I don't think I need to elaborate on how awful this sample is. Instead I'll focus on a hard fact: this designer either didn't read or didn't understand my instructions. Part of that was to be expected. Everyone I hired through Fiverr likely spoke English as a second or third language (Guy #2 was German). Nonetheless, a simple application of Google Translate's services (and eye glasses?) probably could have prevented this.
Once again I was wondering if I should just jump ship to a new designer or dig into my editing rounds. Regrettably I tried the latter option. I told Guy #2 the following:
Unfortunately this is not really what I am looking for. I would like a very simple logo using symbols related to what I suggested - a mouth and money. I would also like for you to use the color I mentioned - a saturated lime or bright green color. Thank you!
About 20 minutes later I got another sample. I gotta hand it to the guy, he was fast. But his speed was undoubtedly enhanced by the fact that he too was swiping images that I later found via Google Image search.
After 7 editing rounds with Guy #2 in which I continued to ask for something simpler, and provided him with 5 more sample images that I liked, I ended up with this:
Side note: Please message me if you'd like to see the others - they're all insane!
Zombie Bling logo was the end of my engagement with Guy #2. We both agreed that we weren't going to find common ground. All together his work cost me $17 - the $10 fee, plus a $5 tip (what can I say, I have tipper's guilt), and the two dollars for Fiverr's processing fees.
The experience with Guy #2 (who said I was his only unhappy customer, ever) left me wondering if I was a difficult person to work with, or if I was lacking some special skills required to communicate with graphic designers.
Rating: 5 Stars
Guy #3’s main appeal was his promise of “minimalist logo design.” After the last guy, it was exactly what I needed. I had also gotten a lot clearer about what I wanted. I realized that if I had a particular image in mind, I had to describe that image in detail, using visual examples if possible, so I sent some additional images.
This was Guy #3's first attempt:
While it wasn’t what I was looking for, I was hopeful that we might be able to get somewhere after a few rounds. He certainly tried, and his work was much better than #2 (double entendre intended), but I still couldn’t see using it on my website. All together we went three rounds and I spent $9.
Back to the Drawing Board
At this point I was ready to give up. Communicating with the designers had become a full time job and it wasn’t paying off. I’d spent about three days and $43 and had nothing to show for my time and effort.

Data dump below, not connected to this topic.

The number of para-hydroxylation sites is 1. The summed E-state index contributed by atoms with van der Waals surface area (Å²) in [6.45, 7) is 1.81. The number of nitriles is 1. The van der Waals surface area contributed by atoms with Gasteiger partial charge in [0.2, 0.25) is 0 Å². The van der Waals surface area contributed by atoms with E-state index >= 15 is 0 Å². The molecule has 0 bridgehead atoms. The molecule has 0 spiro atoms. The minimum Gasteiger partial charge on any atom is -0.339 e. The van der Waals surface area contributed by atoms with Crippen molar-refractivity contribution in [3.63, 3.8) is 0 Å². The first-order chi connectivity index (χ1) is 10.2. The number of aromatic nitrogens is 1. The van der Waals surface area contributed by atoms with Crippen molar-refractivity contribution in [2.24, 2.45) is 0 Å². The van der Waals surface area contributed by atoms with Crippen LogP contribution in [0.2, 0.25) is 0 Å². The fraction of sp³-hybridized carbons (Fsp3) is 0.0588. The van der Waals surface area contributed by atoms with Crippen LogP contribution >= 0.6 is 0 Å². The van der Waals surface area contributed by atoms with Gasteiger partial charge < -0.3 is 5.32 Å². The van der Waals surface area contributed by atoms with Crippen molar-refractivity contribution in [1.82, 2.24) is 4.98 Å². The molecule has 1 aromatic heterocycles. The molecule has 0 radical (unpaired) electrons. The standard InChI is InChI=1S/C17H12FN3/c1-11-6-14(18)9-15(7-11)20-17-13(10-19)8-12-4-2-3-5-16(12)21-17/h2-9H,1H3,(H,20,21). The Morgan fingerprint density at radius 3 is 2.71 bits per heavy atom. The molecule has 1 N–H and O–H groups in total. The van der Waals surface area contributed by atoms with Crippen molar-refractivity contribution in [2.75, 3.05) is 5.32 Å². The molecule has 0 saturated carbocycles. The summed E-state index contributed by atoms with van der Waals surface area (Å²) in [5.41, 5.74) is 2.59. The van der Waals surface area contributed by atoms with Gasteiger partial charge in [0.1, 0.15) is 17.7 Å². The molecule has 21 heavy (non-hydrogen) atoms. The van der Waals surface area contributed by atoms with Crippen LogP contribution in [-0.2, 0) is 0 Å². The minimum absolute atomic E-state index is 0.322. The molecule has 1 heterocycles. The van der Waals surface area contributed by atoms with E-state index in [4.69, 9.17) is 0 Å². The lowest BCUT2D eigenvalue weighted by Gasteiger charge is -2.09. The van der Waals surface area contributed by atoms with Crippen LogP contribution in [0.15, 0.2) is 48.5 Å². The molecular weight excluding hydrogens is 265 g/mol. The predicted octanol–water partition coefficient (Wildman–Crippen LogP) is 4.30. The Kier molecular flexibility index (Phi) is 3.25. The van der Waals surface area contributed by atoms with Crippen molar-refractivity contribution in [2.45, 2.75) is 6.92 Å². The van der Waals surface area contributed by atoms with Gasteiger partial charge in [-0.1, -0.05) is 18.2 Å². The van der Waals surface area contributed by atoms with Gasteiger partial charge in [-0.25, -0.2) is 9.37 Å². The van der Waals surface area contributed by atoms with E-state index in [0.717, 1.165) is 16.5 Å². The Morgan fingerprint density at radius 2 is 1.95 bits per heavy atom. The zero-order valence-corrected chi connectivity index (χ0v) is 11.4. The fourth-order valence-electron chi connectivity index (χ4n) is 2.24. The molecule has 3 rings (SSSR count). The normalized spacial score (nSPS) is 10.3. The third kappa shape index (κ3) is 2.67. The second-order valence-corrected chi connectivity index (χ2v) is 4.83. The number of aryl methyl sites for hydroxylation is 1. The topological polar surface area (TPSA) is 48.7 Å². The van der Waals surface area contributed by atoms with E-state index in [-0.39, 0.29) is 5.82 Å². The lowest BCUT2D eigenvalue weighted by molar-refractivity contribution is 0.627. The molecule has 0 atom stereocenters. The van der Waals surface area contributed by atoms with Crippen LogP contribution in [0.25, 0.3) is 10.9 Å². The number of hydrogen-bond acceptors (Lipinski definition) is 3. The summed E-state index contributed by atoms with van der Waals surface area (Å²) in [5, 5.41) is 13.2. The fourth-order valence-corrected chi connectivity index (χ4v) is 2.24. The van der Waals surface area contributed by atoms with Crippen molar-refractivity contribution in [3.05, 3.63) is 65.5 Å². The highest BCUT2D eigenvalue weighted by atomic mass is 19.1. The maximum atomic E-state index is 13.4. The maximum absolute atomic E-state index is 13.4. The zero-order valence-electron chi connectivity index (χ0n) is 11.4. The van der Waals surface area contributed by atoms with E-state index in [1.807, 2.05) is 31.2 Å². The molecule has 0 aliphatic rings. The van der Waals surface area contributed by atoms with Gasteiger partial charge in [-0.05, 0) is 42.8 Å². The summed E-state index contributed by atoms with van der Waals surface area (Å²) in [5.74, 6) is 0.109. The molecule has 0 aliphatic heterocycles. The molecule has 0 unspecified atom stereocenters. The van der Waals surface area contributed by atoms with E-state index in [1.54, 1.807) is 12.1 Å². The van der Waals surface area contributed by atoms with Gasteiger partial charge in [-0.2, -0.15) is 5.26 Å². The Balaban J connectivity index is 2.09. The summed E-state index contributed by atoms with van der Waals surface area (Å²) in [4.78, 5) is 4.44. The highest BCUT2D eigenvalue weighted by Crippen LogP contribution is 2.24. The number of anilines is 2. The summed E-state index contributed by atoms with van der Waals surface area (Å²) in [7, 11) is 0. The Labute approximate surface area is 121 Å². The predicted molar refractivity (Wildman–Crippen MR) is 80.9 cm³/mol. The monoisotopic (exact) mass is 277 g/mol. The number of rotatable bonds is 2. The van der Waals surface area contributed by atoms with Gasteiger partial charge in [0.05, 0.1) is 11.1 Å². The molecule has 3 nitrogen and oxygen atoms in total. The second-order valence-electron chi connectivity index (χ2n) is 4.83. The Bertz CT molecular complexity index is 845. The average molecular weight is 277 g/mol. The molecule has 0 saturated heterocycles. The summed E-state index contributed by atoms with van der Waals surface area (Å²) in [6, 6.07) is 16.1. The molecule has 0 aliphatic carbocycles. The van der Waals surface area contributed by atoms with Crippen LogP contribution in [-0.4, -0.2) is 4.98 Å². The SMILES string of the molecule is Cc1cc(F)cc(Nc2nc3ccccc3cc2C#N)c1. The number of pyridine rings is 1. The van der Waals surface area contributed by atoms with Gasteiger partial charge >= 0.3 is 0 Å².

I started asking friends for referrals. Then remembered why I had come to Fiverr in the first place - because I couldn't afford a regularly priced graphic designer. I was back at square one. Despite my frustration, I decided it was time to honor my initial intuition...
My Sample Images
Rating: 5 Stars
I went into this fourth arrangement certain that it would be my last effort with Fiverr. A deadline was rapidly approaching for one of my projects, and I really wanted to have to logo ready so I could print up some Moneybites swag.
Woman #1 and I got off to a rough start. She put me off for a day or so, and was defensive when I asked her about her timeline. In the meantime I sent her a battery of sample images (see above), hoping she would have a clear idea about was I was looking for.
...And then God's light shone upon me. She finally responded with a host of legitimately viable options. She was also quick to incorporate each one of my nit-picky, follow-up suggestions. In the course of 3 days she sent me over twenty different options. Her only complaint was that she was greatly exceeding her timeline.
After that point I still didn't have a logo I loved, but there were a few that I really liked. Acknowledging that she had already done a massive amount of work, we agreed that I would "accept" her logo, and that we would start a new "gig" to continue perfecting the image. This first gig with her cost a total of $27 after tip and fee.
My second gig with Woman #1, who shall henceforth be known by her Fiverr pseudonym mhhdesigns (go hire her!), was a lightning round. Within a matter of a few hours she had turned a good design into something I really loved.
In all honesty I got a little verklempt when she sent me the final logo. It had a few different elements that I could use separately or together - potentially even subbing some of the images in for the "o" or the "b" in "Moneybites". It felt great to have something really functional that I could be proud of. This second and final round was $20, but came out to $32 with tax and tip.